"In Codex, (the series from which the above piece is taken)  he repurposes historical quilts that may have been used on the Underground Railroad as signposts, signaling “stations,” or safe houses. These works re-imagine cultural-historical artifacts of the past using materials of the present to consider possible futures...Some scholars argue that African slave artists and craftspeople used quilts much like NASA scientists use star charts. A star chart is a map of the night sky and Underground Railroad Conductor Harriet Tubman may have used one of these charts or quilts to lead dozens of slaves to freedom using the North Star as a guide. Accordingly, Biggers’ use of slave quilts as source material for his art makes reference to Tubman and the secret routes she traveled. "

No kidding. There are so many things wrong with this set of ideas that one hardly knows where to start. Tubman may have used one of these quilted star charts? Really? And she may have had an early GPS signaling device. Or she may have travelled by the light emitted from a UFO. There is absolutely no historical evidence for this, or for the idea that quilts were ever used by any fleeing slave for any kind of direction. And Biggers is using slave quilts? This quilt has all the earmarks of a Pennsylvania German quilt of an era a couple decades after slavery. It is not related to slave quilts. So his use of this quilt does not make reference to Harriet Tubman and the secret routes she traveled.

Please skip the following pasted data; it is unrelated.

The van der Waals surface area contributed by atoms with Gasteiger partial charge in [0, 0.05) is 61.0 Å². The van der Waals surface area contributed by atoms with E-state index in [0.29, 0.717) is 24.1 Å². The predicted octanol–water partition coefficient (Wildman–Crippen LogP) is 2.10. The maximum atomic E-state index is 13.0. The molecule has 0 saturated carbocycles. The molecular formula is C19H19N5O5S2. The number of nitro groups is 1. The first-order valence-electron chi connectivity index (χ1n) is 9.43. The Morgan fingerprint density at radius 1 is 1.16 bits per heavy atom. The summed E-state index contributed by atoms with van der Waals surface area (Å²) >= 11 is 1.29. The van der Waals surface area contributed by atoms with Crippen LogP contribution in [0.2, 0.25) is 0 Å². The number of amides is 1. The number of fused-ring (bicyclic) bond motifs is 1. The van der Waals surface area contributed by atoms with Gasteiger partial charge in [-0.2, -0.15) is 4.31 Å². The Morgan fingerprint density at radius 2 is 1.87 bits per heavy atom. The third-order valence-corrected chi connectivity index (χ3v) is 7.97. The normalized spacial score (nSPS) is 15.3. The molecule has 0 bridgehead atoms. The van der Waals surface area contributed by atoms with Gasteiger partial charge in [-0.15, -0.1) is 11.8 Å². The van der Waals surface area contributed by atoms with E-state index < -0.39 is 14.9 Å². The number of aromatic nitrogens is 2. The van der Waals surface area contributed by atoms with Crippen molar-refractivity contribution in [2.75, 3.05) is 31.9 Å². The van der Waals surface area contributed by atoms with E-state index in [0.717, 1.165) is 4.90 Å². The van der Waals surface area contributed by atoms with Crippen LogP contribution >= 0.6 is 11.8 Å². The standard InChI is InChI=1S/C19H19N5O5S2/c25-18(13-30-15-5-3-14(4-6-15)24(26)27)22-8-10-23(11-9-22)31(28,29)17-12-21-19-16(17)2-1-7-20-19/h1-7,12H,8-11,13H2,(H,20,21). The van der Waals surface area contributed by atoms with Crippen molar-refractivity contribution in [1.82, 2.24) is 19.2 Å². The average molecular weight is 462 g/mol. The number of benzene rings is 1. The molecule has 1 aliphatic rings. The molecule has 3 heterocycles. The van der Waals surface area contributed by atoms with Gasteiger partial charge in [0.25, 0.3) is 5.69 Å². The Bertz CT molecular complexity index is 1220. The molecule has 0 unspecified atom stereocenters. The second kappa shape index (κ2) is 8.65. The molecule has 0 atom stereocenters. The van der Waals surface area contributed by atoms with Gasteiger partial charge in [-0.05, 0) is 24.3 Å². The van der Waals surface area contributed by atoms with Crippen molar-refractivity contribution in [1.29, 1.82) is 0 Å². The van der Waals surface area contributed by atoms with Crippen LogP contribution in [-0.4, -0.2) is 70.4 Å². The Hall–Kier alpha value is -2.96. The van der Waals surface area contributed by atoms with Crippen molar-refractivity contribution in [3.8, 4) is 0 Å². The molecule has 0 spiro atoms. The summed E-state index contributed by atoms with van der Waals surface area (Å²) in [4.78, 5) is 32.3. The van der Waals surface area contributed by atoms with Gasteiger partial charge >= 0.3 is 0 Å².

I could go on  but all I am interested in talking about is the idea that modern artists cannot conceive of the idea that the quiltrepresents any kind of artistic statement in and of itself. Using a quilt as the basis for a work of art was done by Robert Rauschenberg first in 1955, something I wish would be acknowledged by the artist somewhere. But even Rauschenberg's example, "Bed" 1955, is surrounded by commentary that just as adamantly insists that the mere blanket he used, another Log Cabin quilt, had no value, being a simple blanket. 

It is as if these quilts were covered with an invisibility cloak. You might think someone would be able to look at one and say, "Wow--that woman really knew what she was doing."